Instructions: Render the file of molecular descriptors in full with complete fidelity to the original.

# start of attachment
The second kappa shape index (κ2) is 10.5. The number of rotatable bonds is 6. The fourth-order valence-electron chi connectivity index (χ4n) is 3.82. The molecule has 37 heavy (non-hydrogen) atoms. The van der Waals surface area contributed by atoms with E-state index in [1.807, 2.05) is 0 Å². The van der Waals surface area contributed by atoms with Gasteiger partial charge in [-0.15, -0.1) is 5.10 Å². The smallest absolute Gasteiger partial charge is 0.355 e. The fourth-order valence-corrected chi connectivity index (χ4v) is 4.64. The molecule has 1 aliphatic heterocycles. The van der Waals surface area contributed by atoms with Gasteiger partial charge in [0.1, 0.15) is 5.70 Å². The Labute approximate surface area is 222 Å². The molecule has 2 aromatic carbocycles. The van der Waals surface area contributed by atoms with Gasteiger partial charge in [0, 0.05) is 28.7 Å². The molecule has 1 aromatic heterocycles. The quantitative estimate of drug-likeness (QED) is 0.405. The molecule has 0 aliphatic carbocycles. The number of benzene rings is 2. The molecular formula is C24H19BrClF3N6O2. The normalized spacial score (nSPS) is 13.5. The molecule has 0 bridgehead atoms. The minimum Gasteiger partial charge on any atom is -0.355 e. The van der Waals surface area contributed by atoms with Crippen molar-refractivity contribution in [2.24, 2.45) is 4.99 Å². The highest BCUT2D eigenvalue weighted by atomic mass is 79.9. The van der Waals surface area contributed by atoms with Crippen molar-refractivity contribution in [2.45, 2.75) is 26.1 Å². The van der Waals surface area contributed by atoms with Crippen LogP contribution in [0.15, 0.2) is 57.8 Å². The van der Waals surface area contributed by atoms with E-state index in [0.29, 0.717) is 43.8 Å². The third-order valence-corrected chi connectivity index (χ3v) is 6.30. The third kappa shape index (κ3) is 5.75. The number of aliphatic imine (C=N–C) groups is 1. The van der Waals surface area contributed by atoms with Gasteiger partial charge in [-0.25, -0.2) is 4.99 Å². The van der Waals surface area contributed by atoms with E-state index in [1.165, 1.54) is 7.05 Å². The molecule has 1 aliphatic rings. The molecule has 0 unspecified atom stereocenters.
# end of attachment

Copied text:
The second kappa shape index (κ2) is 10.5. The number of rotatable bonds is 6. The fourth-order valence-electron chi connectivity index (χ4n) is 3.82. The molecule has 37 heavy (non-hydrogen) atoms. The van der Waals surface area contributed by atoms with E-state index in [1.807, 2.05) is 0 Å². The van der Waals surface area contributed by atoms with Gasteiger partial charge in [-0.15, -0.1) is 5.10 Å². The smallest absolute Gasteiger partial charge is 0.355 e. The fourth-order valence-corrected chi connectivity index (χ4v) is 4.64. The molecule has 1 aliphatic heterocycles. The van der Waals surface area contributed by atoms with Gasteiger partial charge in [0.1, 0.15) is 5.70 Å². The Labute approximate surface area is 222 Å². The molecule has 2 aromatic carbocycles. The van der Waals surface area contributed by atoms with Gasteiger partial charge in [0, 0.05) is 28.7 Å². The molecule has 1 aromatic heterocycles. The quantitative estimate of drug-likeness (QED) is 0.405. The molecule has 0 aliphatic carbocycles. The number of benzene rings is 2. The molecular formula is C24H19BrClF3N6O2. The normalized spacial score (nSPS) is 13.5. The molecule has 0 bridgehead atoms. The minimum Gasteiger partial charge on any atom is -0.355 e. The van der Waals surface area contributed by atoms with Crippen molar-refractivity contribution in [2.24, 2.45) is 4.99 Å². The highest BCUT2D eigenvalue weighted by atomic mass is 79.9. The van der Waals surface area contributed by atoms with Crippen molar-refractivity contribution in [2.45, 2.75) is 26.1 Å². The van der Waals surface area contributed by atoms with Crippen LogP contribution in [0.15, 0.2) is 57.8 Å². The van der Waals surface area contributed by atoms with E-state index in [0.29, 0.717) is 43.8 Å². The third-order valence-corrected chi connectivity index (χ3v) is 6.30. The third kappa shape index (κ3) is 5.75. The number of aliphatic imine (C=N–C) groups is 1. The van der Waals surface area contributed by atoms with Gasteiger partial charge in [-0.25, -0.2) is 4.99 Å². The van der Waals surface area contributed by atoms with E-state index in [1.165, 1.54) is 7.05 Å². The molecule has 1 aliphatic rings. The molecule has 0 unspecified atom stereocenters.